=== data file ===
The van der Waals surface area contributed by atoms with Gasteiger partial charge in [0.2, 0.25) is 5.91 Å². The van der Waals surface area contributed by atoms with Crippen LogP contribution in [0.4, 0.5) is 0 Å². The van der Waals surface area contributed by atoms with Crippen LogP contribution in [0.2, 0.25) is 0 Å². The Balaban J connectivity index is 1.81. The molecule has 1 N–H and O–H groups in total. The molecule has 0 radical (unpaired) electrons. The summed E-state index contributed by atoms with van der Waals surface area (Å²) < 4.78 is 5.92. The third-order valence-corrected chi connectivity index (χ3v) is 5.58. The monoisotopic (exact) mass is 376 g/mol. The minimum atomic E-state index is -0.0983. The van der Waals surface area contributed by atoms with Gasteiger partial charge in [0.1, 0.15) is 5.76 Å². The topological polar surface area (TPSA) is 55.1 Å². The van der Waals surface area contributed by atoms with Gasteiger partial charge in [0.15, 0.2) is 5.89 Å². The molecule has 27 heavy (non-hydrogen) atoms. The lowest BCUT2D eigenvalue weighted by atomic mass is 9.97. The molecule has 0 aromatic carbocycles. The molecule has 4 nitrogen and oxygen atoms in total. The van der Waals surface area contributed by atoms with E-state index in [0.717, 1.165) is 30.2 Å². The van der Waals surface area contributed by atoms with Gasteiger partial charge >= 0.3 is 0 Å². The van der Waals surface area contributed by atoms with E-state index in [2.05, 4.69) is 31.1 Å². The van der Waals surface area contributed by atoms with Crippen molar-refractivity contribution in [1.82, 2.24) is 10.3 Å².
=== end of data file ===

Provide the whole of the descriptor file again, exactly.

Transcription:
The van der Waals surface area contributed by atoms with Gasteiger partial charge in [0.2, 0.25) is 5.91 Å². The van der Waals surface area contributed by atoms with Crippen LogP contribution in [0.4, 0.5) is 0 Å². The van der Waals surface area contributed by atoms with Crippen LogP contribution in [0.2, 0.25) is 0 Å². The Balaban J connectivity index is 1.81. The molecule has 1 N–H and O–H groups in total. The molecule has 0 radical (unpaired) electrons. The summed E-state index contributed by atoms with van der Waals surface area (Å²) < 4.78 is 5.92. The third-order valence-corrected chi connectivity index (χ3v) is 5.58. The monoisotopic (exact) mass is 376 g/mol. The minimum atomic E-state index is -0.0983. The van der Waals surface area contributed by atoms with Gasteiger partial charge in [0.1, 0.15) is 5.76 Å². The topological polar surface area (TPSA) is 55.1 Å². The van der Waals surface area contributed by atoms with Gasteiger partial charge in [0.15, 0.2) is 5.89 Å². The molecule has 27 heavy (non-hydrogen) atoms. The lowest BCUT2D eigenvalue weighted by atomic mass is 9.97. The molecule has 0 aromatic carbocycles. The molecule has 4 nitrogen and oxygen atoms in total. The van der Waals surface area contributed by atoms with E-state index in [0.717, 1.165) is 30.2 Å². The van der Waals surface area contributed by atoms with Gasteiger partial charge >= 0.3 is 0 Å². The van der Waals surface area contributed by atoms with E-state index in [2.05, 4.69) is 31.1 Å². The van der Waals surface area contributed by atoms with Crippen molar-refractivity contribution in [1.82, 2.24) is 10.3 Å².